Other than the total written data, the age of the SSD is also relevant. Avoid over 7-year-old SSDs; they are too old to be worth it. Warranty is also an essential feature in SSDs, so having a transferred warranty from the seller is a bonus in case the drive fails. As a general rule of thumb, you should never be paying more than 75% the cost of getting a new, comparable SSD.

GPUs: GPUs have many components that make them up. The GPU consists of the GPU chip itself, Memory, VRM, PCB, and Air Cooler, so it is bound to more failures than other components. There are piles of GPUs that can work fine in light workloads but fails in heavy workloads and a long period of gaming. So, other than the regular checks such as POST and physical examinations, always check for their stability. Verify that it can indeed work in at least an hour of heavy workloads on a benchmark such as Unigine or 3D Mark without crashing or overheating.

Age can also be an influential factor on GPUs. Less than 3-year-old GPUs are going to be much better than much older GPUs, so ask the seller when the GPU was purchased. Plus, you should also ask what precisely the GPU was used for. Because of the recent Ethereum boom, I have seen a ton of ex-mining, used GPUs on the market. In my opinion, ex-mining GPU should be 25-40% cheaper than regular GPUs, because their chance of failing is substantially bigger.

I also wouldn't buy a used GPU if there's a new GPU that can perform within 10% of its performance. For example, a used GTX 1080 Ti should be below the price of a brand new RX 5700 XT if it's under three-year-old. If the used GPU is older, it should be lower than the price of a new GPU that can perform within 20% of its performance, such as the GTX 2060 Super or the RX 5700. There's a comprehensive guide of performance on different older GPUs here.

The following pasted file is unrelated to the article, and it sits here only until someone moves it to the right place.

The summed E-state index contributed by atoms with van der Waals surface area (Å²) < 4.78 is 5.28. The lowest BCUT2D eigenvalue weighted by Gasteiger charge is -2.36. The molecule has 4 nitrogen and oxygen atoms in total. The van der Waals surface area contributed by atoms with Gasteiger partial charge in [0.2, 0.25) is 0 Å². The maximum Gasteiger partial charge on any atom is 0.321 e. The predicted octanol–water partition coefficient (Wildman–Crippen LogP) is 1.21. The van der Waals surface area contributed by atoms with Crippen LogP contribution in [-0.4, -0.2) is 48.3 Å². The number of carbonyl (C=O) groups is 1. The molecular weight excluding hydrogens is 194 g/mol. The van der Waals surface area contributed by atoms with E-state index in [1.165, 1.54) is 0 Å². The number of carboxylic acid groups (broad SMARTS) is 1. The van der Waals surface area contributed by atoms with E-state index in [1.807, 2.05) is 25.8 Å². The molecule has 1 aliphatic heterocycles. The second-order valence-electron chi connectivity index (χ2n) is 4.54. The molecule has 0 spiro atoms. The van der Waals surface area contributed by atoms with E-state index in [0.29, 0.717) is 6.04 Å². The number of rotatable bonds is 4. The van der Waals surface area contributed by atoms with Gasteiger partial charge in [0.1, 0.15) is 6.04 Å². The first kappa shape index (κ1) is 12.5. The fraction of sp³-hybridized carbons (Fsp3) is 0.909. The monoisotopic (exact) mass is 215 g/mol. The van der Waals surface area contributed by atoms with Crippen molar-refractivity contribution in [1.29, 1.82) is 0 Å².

Motherboards: Like GPUs, a multitude of things make up a motherboard, so it is prone to damage. However, I put it lower on this tier. Unlike GPUs, it is hard to determine if there is anything wrong with it. It isn't exactly easy to determine if something is wrong by stress tests alone. So, checks on physical condition, function of all the sockets, slots, ports, network, sound, and the age give more information on the condition of the motherboard.

This difficulty is the reason why I wouldn't recommend anyone paying a used motherboard with more than 60% the price of a new one. For older, discontinued motherboards, this is harder to determine, as you have no other options. Though, you can get discounts if you found that the motherboard has limited functionality.

Monitors: I am not good with monitors, so excuse me for inaccuracies here. If I recall correctly, to find out whether a monitor is buyable or not, you should only be doing dead-pixel tests and discolouration tests. Brightness, contrast, and vibrancy might also degrade over time, so if you care about the image quality, don't buy used monitors that are too old (>5-year-old).

Tier Avoid: Avoid if not dirt cheap

HDDs:
HDDs are a mechanical component that are pretty easy to break. They have varying times of failures. Some break within weeks, others some can go for decades without problems, so age can't be a determining factor. Moreover, HDDs are cheap, so if it isn't dirt cheap, there is no reason to buy them used.

PSUs: PSUs are complicated components. They are the most critical part of the PC, yet they are very difficult to test. To simplify my advice, I'll be straight to the point here. Don't buy budget, used PSUs. Only PSUs that come with at least a seven-year warranty are worth buying used. They must have at least Silver efficiency, 105C rated capacitors, at least rifle bearing fans, and have reliable reviews. You are better off buying new if they are budget or no-name PSUs.

Always ask for what kind of system the PSU had been powering. PSU components degrade quicker on systems such as mining rigs and home servers. These PSUs should be much cheaper than PSUs used in normal circumstances. The age of the PSU should also be checked because I don't think it's a good idea to buy PSUs that are without warranty. Depending on the age and usage, I'd pay 40-70% the normal price if a good, seven-year-plus warrantied-PSU is still under warranty. Otherwise, just buy new and don't risk your hard-earned money.

Liquid Coolers: I am one of those guys who thinks that no liquid should be on any kind of electronics, so call me biased. I think the risks are too significant buying a used liquid cooler, so I don't see any reason why you should buy them.

Phew that was a whole wall of text. I hope this article helps you with your buying decisions. Until next time.